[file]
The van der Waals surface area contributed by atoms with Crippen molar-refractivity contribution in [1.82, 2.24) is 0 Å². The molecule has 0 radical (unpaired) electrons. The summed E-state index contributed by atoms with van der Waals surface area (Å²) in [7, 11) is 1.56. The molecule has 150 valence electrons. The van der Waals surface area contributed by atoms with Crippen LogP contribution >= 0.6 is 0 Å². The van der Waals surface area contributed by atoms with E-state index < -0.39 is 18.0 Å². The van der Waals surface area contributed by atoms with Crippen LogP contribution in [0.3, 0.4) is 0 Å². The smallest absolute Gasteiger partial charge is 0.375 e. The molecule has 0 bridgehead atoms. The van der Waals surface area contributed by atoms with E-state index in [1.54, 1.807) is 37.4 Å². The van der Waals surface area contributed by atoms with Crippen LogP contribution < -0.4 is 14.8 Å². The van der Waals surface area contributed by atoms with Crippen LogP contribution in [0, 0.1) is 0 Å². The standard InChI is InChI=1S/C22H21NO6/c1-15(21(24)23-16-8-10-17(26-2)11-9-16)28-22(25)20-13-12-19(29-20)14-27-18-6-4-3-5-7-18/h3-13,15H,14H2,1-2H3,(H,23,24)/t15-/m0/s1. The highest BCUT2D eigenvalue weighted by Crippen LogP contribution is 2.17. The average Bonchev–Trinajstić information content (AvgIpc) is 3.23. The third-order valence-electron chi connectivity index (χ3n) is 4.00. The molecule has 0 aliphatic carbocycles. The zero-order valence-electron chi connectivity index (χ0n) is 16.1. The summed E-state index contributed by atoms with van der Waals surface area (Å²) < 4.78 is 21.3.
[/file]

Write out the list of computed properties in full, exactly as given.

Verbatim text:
The van der Waals surface area contributed by atoms with Crippen molar-refractivity contribution in [1.82, 2.24) is 0 Å². The molecule has 0 radical (unpaired) electrons. The summed E-state index contributed by atoms with van der Waals surface area (Å²) in [7, 11) is 1.56. The molecule has 150 valence electrons. The van der Waals surface area contributed by atoms with Crippen LogP contribution >= 0.6 is 0 Å². The van der Waals surface area contributed by atoms with E-state index < -0.39 is 18.0 Å². The van der Waals surface area contributed by atoms with Crippen LogP contribution in [0.3, 0.4) is 0 Å². The smallest absolute Gasteiger partial charge is 0.375 e. The molecule has 0 bridgehead atoms. The van der Waals surface area contributed by atoms with E-state index in [1.54, 1.807) is 37.4 Å². The van der Waals surface area contributed by atoms with Crippen LogP contribution < -0.4 is 14.8 Å². The van der Waals surface area contributed by atoms with Crippen LogP contribution in [0, 0.1) is 0 Å². The standard InChI is InChI=1S/C22H21NO6/c1-15(21(24)23-16-8-10-17(26-2)11-9-16)28-22(25)20-13-12-19(29-20)14-27-18-6-4-3-5-7-18/h3-13,15H,14H2,1-2H3,(H,23,24)/t15-/m0/s1. The highest BCUT2D eigenvalue weighted by Crippen LogP contribution is 2.17. The average Bonchev–Trinajstić information content (AvgIpc) is 3.23. The third-order valence-electron chi connectivity index (χ3n) is 4.00. The molecule has 0 aliphatic carbocycles. The zero-order valence-electron chi connectivity index (χ0n) is 16.1. The summed E-state index contributed by atoms with van der Waals surface area (Å²) < 4.78 is 21.3.